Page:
In the present case there is no claim that the court misconceived the limits of its powers, or that error entered into the proceedings upon the petition preparatory to the court's final action. If the denial of the prayer of the petition is to be set aside, it must be for the reason that such denial was an abuse of the judicial discretion, upon the facts found as to the irregular conduct of the trial judge. The court below found that this conduct, improper though it was, did not influence the decision of the case. This finding of the harmless character of the misconduct, if it is to stand, justifies the denial of the petition upon the recognized principle already stated.
But it is urged that it was not competent for the court below to reach that conclusion. It is said that the law limits the powers of a trial judge, in passing upon a question of this character, to a finding that the judge guilty of impropriety was unconscious of prejudice, and that the law, for reasons of public policy, attaches to misconduct of the kind in question the ineffaceable stamp of not only impropriety but of prejudice to the rights of the parties. This contention is thus made to assume two different aspects. In respect to the alleged limitation upon the power of the court in its finding of fact, it is apparent that it arises from a misapplication of the language of this court used in characterization of statements as to one's own mental attitude and the influences which have operated upon him, to a judicial finding as to cause and effect as related to others. Harris v. Woodstock, 27 Conn. 567, 572; Peck v. Pierce, 63 id. 311, 316, 28 A. 524; Spiro v. Nitkin, 72 Conn. 202, 206, 44 A. 13.
In respect to the broader claim — that the law conclusively implies prejudice from judicial misconduct of the kind in question — it is to be noticed that no such implication is made when a juror has been guilty of improper conduct, and no reason has been suggested, or suggests itself, why a more stringent rule should be applied where the misconduct is that of a judge. The misconduct of a trier, whether judge or juror, where the prevailing party is without fault, does not ipso facto justify the grant of a new trial. There must appear to have been prejudice to the unsuccessful party, or at least the possibility of it, before a court will be justified in depriving the successful party of the results of the litigation which he has by fair methods obtained. Pettibone v. Phelps, 13 Conn. 445, 450; Hamilton v. Pease, 38 id. 115. The reasons for this rule are cogently stated in the first of these cases.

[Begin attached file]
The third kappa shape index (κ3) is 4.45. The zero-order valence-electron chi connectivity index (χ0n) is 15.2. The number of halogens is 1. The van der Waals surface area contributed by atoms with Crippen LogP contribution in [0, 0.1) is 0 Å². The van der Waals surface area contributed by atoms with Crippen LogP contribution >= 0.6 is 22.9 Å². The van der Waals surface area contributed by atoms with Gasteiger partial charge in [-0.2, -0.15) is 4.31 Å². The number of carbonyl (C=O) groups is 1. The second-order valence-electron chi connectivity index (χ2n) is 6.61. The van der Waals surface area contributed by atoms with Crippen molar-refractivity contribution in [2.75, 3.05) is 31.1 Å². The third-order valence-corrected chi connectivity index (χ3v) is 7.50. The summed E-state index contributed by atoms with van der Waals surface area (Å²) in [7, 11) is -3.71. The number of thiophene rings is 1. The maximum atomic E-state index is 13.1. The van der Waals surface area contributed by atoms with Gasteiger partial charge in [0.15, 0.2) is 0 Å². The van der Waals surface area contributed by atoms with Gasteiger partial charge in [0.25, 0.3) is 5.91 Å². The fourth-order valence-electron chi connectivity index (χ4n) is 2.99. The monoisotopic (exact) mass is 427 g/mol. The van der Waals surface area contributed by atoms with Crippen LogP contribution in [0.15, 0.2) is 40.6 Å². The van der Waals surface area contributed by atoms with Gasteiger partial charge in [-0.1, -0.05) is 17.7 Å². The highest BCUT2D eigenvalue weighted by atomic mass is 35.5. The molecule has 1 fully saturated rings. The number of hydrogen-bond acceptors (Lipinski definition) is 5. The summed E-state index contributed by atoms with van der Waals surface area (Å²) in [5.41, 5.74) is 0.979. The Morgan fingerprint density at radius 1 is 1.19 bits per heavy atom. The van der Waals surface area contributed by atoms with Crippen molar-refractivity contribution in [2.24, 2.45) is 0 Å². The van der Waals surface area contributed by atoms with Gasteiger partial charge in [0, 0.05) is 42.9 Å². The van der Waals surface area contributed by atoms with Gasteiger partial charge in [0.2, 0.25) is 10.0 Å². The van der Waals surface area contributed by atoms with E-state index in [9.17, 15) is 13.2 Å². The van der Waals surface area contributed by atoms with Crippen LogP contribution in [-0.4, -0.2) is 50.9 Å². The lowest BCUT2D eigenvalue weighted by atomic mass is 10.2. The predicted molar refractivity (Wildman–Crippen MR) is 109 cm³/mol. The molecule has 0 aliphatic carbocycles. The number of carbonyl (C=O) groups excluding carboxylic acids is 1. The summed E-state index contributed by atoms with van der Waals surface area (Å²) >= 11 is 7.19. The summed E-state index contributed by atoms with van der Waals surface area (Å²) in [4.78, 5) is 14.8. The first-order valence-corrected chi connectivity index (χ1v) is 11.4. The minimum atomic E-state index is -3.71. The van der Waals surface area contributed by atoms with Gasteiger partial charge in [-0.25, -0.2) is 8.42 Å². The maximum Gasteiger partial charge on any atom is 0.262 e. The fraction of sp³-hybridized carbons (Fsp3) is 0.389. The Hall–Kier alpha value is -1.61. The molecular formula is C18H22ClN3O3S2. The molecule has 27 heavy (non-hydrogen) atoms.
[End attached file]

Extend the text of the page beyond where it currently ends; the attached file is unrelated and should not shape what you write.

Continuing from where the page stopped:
Counsel for the defendant insist that the present situation brings the case within these limitations, and that their client is therefore entitled to the relief sought. They urge that a finding that the defendant was not in fact harmed, is not conclusive against him in the absence of a further finding that he might not have been harmed. This contention is based upon a misconception of the doctrine of the cases cited by them, including Pettibone v. Phelps, 13 Conn. 445. The possibility of harm, which is regarded as of itself justifying the grant of a new trial, is one which involves a doubt in the mind of the court as to the actual consequence of the impropriety in its influence upon the trier, which it is unable upon the evidence before it to resolve with sufficient certainty to warrant a definite conclusion. The existence of a possibility, even a reasonable one, of resultant injury, loses all its importance in the presence of a definite determination as to the actual consequence. When that consequence is satisfactorily ascertained, the action of the court in granting or denying a new trial is to be determined thereby. When it appears that the successful party has not been benefited by the misconduct, or the losing party injured, a new trial will be refused. Tomlinson v. Derby, 41 Conn. 268, 274.